GFCI Requirements for Horticulture LEDs in Greenhouses and Indoor Farms

A common misconception among greenhouse growers and indoor farmers is that ground-fault circuit interrupters (GFCIs) are not required for horticultural lighting. This misunderstanding often arises from an incorrect interpretation of the NEC Section 547, which provides specific guidelines for agricultural buildings. However, it’s essential to clarify that this section does not exempt horticultural lighting from GFCI requirements. 


Understanding the Requirements

The 2023 NEC® Section 410.184 specifically mandates GFCI protection for outlets supplying lighting equipment identified for horticultural use that employ a flexible cord with one or more conductors. The exact text states:


NEC Section 410.184: “Lighting equipment identified for horticultural use employing flexible cord(s) with one or more conductor(s) or attachment plug(s) shall be supplied by lighting outlets protected by a listed GFCI.


This requirement specifically identifies horticulture LEDs and is aimed at ensuring safety in greenhouses and indoor farms, environments where water and electricity are in close proximity.


Common Misconception and NEC Section 547


A common misconception among growers is that NEC Article 547 exempts them from this electrical requirement. But why would the NEC specify the need for GFCIs only to exempt horticulture LEDs from GFCIs in another section? They wouldn’t. Article 547 specifically targets toward agricultural buildings used for livestock, poultry, and other animal confinement and does not mention greenhouses or indoor farms. The unique conditions within greenhouses, such as high humidity and frequent water exposure, necessitate stringent electrical safety measures. Fires are common, and greenhouse workers have died from electrocution, resulting in substantial penalties for owners. Reducing these risks is the intent of the GFCI requirements, and Article 547 does not provide exemptions for greenhouse environments. 


Practical Considerations for Growers


Growers must adhere to GFCI requirements unless they opt for an alternative, less flexible installation method. One such method is hardwiring the LEDs, eliminating the need for GFCIs. The NEC specifies that any use of flexible cable requires GFCI protection.  Hardwiring typically means not using a plug. Therefore, the only way to avoid the GFCI requirement is to use MC cable or conduit.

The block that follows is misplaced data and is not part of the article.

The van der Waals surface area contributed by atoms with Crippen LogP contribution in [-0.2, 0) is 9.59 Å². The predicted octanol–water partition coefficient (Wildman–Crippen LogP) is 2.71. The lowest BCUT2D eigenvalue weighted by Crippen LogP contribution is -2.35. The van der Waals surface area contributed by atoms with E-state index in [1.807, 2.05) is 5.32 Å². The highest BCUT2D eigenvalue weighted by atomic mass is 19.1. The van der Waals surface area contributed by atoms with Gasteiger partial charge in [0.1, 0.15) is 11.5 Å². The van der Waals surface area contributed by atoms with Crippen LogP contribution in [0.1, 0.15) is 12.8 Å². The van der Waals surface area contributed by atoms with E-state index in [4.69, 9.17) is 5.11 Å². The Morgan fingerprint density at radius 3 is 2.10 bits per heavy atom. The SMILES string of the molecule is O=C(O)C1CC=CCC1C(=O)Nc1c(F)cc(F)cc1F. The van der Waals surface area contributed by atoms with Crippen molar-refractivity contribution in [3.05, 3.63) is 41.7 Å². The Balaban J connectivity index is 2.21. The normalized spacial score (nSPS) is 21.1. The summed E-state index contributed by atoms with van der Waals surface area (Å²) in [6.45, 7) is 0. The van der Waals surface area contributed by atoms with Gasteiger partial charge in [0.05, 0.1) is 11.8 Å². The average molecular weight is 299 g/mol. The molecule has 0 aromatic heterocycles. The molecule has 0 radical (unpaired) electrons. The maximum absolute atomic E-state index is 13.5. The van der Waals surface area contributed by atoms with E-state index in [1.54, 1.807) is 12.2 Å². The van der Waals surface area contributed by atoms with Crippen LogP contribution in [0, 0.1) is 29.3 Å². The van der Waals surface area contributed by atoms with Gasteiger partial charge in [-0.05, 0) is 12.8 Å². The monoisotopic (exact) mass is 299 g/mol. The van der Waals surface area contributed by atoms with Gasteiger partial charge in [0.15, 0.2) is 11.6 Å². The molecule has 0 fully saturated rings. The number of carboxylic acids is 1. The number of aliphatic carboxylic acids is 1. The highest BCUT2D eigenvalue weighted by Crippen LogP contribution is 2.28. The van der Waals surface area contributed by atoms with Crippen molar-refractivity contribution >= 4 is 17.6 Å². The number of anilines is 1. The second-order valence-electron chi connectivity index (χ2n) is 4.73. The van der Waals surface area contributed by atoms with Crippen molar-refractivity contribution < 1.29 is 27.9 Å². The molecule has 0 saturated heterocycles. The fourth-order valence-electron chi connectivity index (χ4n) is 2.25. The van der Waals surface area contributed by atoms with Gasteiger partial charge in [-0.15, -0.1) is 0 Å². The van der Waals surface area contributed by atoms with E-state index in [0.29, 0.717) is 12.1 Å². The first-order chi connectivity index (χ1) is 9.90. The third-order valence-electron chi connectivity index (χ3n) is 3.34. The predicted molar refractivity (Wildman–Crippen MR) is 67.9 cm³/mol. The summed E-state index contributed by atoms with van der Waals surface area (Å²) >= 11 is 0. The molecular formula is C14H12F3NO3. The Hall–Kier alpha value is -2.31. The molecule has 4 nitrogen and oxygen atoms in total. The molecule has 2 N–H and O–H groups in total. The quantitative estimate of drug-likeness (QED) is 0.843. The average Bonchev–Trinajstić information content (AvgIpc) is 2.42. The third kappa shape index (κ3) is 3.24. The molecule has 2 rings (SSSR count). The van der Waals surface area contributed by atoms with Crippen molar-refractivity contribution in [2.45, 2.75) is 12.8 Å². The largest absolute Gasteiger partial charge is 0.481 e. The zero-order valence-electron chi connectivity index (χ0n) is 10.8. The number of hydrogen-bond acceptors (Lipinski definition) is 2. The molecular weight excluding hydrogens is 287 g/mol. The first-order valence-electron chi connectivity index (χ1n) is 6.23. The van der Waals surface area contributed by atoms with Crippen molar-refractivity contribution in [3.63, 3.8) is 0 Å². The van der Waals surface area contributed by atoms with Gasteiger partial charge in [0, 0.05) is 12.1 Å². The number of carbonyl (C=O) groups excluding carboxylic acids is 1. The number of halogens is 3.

It’s important to note that flexible cables cannot be hardwired directly unless they either have a connector, which necessitates the use of a GFCI, or are equipped with a disconnect device within reach of someone working on the fixture. Additionally, flexible cables cannot be concealed behind walls or ceilings. They must not pass through a hole in the ceiling without being enclosed in conduit, ensuring that all wiring is properly protected and accessible for maintenance.


The trade-off is that each time a hardwired fixture needs to be serviced, moved, or changed an electrician must be called in.   The cost of this inflexibility often motivates growers to use GFCIs.


GFCI Challenges

Still, GFCI’s impose other limits on overall efficiency.  For instance, sourcing GFCIs rated for 277VAC is often difficult and expensive. This leads growers to add transformers to decrease the voltage to 208VAC or 240VAC, which can increase costs and reduce distribution efficiency.


Centralizing LED drivers outside of grow spaces offers many CAPEX and OPEX benefits.  See to learn more about those benefits. But no GFCI is rated for DC power, so using remote, high-voltage necessitates hardwiring LEDs and adding local disconnects, which results in cost levels that make that option unappealing. 


How to Avoid GFCIs Without Hardwiring LEDs


There is one solution for avoiding the need for GFCIs without resorting to hardwiring LEDs.  That is using Digital Electricity™. Digital Electricity is a fault-managed power system listed as a “Limited Power Source.”  That means it is the only high-voltage electrical distribution system that can be installed using low-voltage wiring methods. So even though Digital Electricity allows you to distribute 336VDC directly to horticultural LEDs, GFCIs and hardwiring are not required under the National Electric Code (NEC).  


Moreover, Digital Electricity eliminates the need for LED drivers within grow spaces by centralizing them, which enhances reliability, simplifies servicing, and reduces the overall cost of the LED system. This centralized approach also brings additional benefits, such as reduced heat load within the grow space, improved energy efficiency, and streamlined maintenance processes. If you’d like to learn more about removing drivers from grow spaces, please see


By adopting Digital Electricity, growers can achieve a safer, more efficient, cost-effective lighting solution that adheres to NEC standards while maximizing the operational benefits for greenhouse and indoor farming environments.




Greenhouse and indoor farm growers must adhere to the 2023 NEC® Section 410.184, which mandates GFCI protection for horticultural lighting using flexible cords. Despite misconceptions, NEC Article 547 does not exempt greenhouses from these requirements. While hardwiring LEDs can eliminate the need for GFCIs, they also introduce inflexibility and higher costs. Digital Electricity offers an innovative solution by enabling high-voltage distribution through low-voltage wiring methods eliminating the need for GFCIs and hardwiring. This system also centralizes LED drivers, enhancing reliability, simplifying maintenance, and reducing overall costs, providing a safer, more efficient lighting solution that complies with NEC standards.